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article imageCar made of hemp being developed in Canada

By Lynn Curwin     Aug 23, 2010 in Technology
Hemp is the material of choice for an electric car now being developed in Canada. The Kestrel will hold four people and travel at speeds up to 90 kilometres per hour.
CBC News reported that the vehicle is being developed by Canadian companies in collaboration with an Alberta Crown corporation, and will be prototyped and tested this month by Calgary-based Motive Industries Inc.
The body of the car will be constructed from a composite material created from mats of hemp. The hemp is being grown in Vegreville, Alberta.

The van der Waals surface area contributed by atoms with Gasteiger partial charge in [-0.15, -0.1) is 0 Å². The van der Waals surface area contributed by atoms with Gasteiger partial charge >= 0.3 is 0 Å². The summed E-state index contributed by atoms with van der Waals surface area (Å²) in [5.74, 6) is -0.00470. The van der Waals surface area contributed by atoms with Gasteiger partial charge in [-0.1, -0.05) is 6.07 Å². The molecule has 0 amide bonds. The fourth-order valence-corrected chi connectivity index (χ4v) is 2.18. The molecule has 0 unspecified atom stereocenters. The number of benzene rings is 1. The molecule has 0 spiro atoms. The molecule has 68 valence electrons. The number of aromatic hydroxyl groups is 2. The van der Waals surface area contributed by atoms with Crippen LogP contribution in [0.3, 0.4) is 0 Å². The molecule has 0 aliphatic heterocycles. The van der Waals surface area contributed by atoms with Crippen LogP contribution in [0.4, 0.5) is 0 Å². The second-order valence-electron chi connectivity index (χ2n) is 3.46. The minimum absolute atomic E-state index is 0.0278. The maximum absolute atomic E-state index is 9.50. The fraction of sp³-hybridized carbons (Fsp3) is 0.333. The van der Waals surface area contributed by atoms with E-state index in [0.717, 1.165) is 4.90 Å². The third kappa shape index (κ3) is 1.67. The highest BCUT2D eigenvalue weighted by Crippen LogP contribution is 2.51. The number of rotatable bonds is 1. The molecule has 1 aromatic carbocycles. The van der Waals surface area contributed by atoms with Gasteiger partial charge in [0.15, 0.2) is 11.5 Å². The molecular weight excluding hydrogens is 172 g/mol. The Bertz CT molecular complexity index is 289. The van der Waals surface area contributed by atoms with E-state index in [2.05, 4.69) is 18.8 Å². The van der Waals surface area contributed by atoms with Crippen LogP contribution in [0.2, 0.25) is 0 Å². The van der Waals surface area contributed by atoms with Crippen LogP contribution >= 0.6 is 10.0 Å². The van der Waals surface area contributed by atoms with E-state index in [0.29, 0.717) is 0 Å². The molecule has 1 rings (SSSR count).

"As a structural material, hemp is about the best," Nathan Armstrong, of Motive Industries Inc., told CBC News. "Plus, it's illegal to grow it in the U.S., so it actually gives Canada a bit of a market advantage."
Processed hemp is allowed in the US.
Armstrong said using hemp is not an original idea, as Henry Ford had built a car using hemp fibre and resin more than 50 years ago. The idea was just not developed much because manufacturers favoured materials such as steel.
Producing composites from glass or carbon fibre is very energy intensive, but hemp uses energy from the sun, little water, is quite pest resistant, and is a high yield plant.
Full details the Kestrel will be released after the EV 2010 VÉ Conference and Trade Show being held in Vancouver in September.
The first 20 cars are scheduled to be delivered to EnMax, a Calgary-based company, in 2011.
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